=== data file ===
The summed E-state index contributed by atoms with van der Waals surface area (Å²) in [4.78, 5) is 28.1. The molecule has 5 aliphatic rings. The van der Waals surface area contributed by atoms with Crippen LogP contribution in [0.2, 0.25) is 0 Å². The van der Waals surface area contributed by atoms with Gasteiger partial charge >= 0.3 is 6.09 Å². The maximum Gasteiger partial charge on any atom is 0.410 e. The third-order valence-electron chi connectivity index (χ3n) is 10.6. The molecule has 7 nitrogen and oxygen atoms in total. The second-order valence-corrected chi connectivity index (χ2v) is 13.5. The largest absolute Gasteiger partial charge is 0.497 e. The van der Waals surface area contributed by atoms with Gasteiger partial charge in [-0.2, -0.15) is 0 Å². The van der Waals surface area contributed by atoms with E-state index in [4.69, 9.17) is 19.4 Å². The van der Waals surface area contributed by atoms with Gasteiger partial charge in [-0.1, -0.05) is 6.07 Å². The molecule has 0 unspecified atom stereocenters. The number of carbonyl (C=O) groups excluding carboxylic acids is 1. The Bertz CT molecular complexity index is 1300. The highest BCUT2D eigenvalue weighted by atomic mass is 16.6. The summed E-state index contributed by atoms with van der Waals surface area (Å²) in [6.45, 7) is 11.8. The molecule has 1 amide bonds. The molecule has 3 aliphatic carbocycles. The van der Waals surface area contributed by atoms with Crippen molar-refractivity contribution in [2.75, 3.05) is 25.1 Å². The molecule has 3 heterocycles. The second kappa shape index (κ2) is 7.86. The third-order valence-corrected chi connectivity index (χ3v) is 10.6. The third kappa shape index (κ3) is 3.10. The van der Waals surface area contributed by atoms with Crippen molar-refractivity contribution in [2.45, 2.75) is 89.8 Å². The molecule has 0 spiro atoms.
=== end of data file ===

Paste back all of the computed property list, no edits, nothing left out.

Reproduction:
The summed E-state index contributed by atoms with van der Waals surface area (Å²) in [4.78, 5) is 28.1. The molecule has 5 aliphatic rings. The van der Waals surface area contributed by atoms with Crippen LogP contribution in [0.2, 0.25) is 0 Å². The van der Waals surface area contributed by atoms with Gasteiger partial charge >= 0.3 is 6.09 Å². The maximum Gasteiger partial charge on any atom is 0.410 e. The third-order valence-electron chi connectivity index (χ3n) is 10.6. The molecule has 7 nitrogen and oxygen atoms in total. The second-order valence-corrected chi connectivity index (χ2v) is 13.5. The largest absolute Gasteiger partial charge is 0.497 e. The van der Waals surface area contributed by atoms with Gasteiger partial charge in [-0.2, -0.15) is 0 Å². The van der Waals surface area contributed by atoms with E-state index in [4.69, 9.17) is 19.4 Å². The van der Waals surface area contributed by atoms with Gasteiger partial charge in [-0.1, -0.05) is 6.07 Å². The molecule has 0 unspecified atom stereocenters. The number of carbonyl (C=O) groups excluding carboxylic acids is 1. The Bertz CT molecular complexity index is 1300. The highest BCUT2D eigenvalue weighted by atomic mass is 16.6. The summed E-state index contributed by atoms with van der Waals surface area (Å²) in [6.45, 7) is 11.8. The molecule has 1 amide bonds. The molecule has 3 aliphatic carbocycles. The van der Waals surface area contributed by atoms with Crippen molar-refractivity contribution in [2.75, 3.05) is 25.1 Å². The molecule has 3 heterocycles. The second kappa shape index (κ2) is 7.86. The third-order valence-corrected chi connectivity index (χ3v) is 10.6. The third kappa shape index (κ3) is 3.10. The van der Waals surface area contributed by atoms with Crippen molar-refractivity contribution in [2.45, 2.75) is 89.8 Å². The molecule has 0 spiro atoms.